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The struggle over land constitutes one of the most persistent and important themes of Californias nineteenth-century legal history. Ultimately that struggle pitted those who had objections to the concentration of land in a few hands against those who believed in the sanctity of vested interests; those who recognized the letter and spirit of treaty obligations to Mexico, against those with an antipathy toward Hispanics; those concerned with protecting the public's welfare against real estate speculators; and the civil law against the common law tradition. While the struggle over land in San Francisco was not typical of all California land disputes, it raised virtually all the problems confronted in quieting title and resolving the state's land disputes. Moreover, the resolution of San Francisco's land disputes brought federal judges into conflict with one another and provides insight into the dynamics of the state's federal judiciary in the latter half of the nineteenth century. Integral to the complexity of the struggle over land in San Francisco was the city's right to 18,000 acres of pueblo land that it claimed under Mexican law. The resolution of San Francisco's pueblo title provides a good example of the types of land solutions that were forged by federalism. Under the California Land Act of 1851, the segregation of public from private land was technically the exclusive province of the federal government in its examination of Mexican land grants. In practice, however, the state courts' early involvement with land issues affected how the federal courts exercised their 'exclusive' jurisdiction. Further, the struggle over land in San Francisco offers a microcosm of the elements that affected the pace, nature, and ultimate outcome of California land litigation in general. More than anything else, the struggle over the pueblo title offered a view of the contrasting judicial styles of the Federal District Court Judge Ogden Hoffman and U.S. Supreme Court Justice Stephen J. Field, the federal judges who played a central role in resolving the San Francisco land disputes. The relationship and differing approaches of Hoffman and Field not only shaped the eventual settlement of San Francisco's pueblo title in 1866, but also influenced the character of federal justice in California until Hoffman's death in 1891.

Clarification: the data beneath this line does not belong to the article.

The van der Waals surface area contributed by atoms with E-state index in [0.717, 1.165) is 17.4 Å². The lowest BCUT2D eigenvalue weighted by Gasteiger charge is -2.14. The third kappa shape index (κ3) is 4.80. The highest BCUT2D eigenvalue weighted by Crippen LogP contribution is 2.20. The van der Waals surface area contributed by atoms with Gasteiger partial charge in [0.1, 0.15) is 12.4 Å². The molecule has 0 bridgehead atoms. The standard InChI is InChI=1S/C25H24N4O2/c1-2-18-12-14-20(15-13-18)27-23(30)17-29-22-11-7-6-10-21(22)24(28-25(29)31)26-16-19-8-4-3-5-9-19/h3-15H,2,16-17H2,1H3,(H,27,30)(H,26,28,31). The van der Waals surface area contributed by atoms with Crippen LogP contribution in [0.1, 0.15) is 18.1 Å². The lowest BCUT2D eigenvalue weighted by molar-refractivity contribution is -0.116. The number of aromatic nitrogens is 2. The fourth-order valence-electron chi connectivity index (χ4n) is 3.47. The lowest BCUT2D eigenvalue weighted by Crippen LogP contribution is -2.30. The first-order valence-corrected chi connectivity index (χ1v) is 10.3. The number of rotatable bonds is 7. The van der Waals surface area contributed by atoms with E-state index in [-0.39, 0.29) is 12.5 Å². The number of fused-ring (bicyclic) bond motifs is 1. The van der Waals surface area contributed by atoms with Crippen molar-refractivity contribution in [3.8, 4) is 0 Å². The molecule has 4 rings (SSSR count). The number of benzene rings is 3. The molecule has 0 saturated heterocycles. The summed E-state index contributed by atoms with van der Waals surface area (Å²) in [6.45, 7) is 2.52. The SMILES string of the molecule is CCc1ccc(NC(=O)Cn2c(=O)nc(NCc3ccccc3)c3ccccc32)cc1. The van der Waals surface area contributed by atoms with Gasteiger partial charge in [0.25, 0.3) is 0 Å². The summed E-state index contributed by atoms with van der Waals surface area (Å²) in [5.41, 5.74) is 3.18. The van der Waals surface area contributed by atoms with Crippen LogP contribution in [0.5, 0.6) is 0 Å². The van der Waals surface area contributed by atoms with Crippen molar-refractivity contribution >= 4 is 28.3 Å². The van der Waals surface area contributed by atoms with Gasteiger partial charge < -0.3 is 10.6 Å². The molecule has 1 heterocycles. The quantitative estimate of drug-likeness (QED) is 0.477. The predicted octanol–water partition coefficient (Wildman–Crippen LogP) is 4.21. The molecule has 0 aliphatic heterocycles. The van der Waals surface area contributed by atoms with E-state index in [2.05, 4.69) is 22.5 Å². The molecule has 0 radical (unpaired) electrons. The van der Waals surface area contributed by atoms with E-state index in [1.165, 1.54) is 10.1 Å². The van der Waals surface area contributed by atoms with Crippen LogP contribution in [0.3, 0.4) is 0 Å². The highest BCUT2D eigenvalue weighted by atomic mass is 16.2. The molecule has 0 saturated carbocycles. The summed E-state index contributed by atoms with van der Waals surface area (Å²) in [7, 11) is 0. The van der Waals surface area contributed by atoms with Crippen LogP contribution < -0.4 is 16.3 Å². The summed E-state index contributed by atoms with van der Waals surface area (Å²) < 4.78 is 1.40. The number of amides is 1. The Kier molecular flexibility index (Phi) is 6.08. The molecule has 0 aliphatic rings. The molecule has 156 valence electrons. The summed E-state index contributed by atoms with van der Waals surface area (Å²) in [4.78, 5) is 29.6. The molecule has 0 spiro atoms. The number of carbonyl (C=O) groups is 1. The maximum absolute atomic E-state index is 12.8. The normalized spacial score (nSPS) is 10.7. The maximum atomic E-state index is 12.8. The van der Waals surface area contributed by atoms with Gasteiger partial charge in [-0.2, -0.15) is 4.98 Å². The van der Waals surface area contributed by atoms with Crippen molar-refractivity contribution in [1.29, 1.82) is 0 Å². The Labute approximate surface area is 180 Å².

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Santa Clara Law Review



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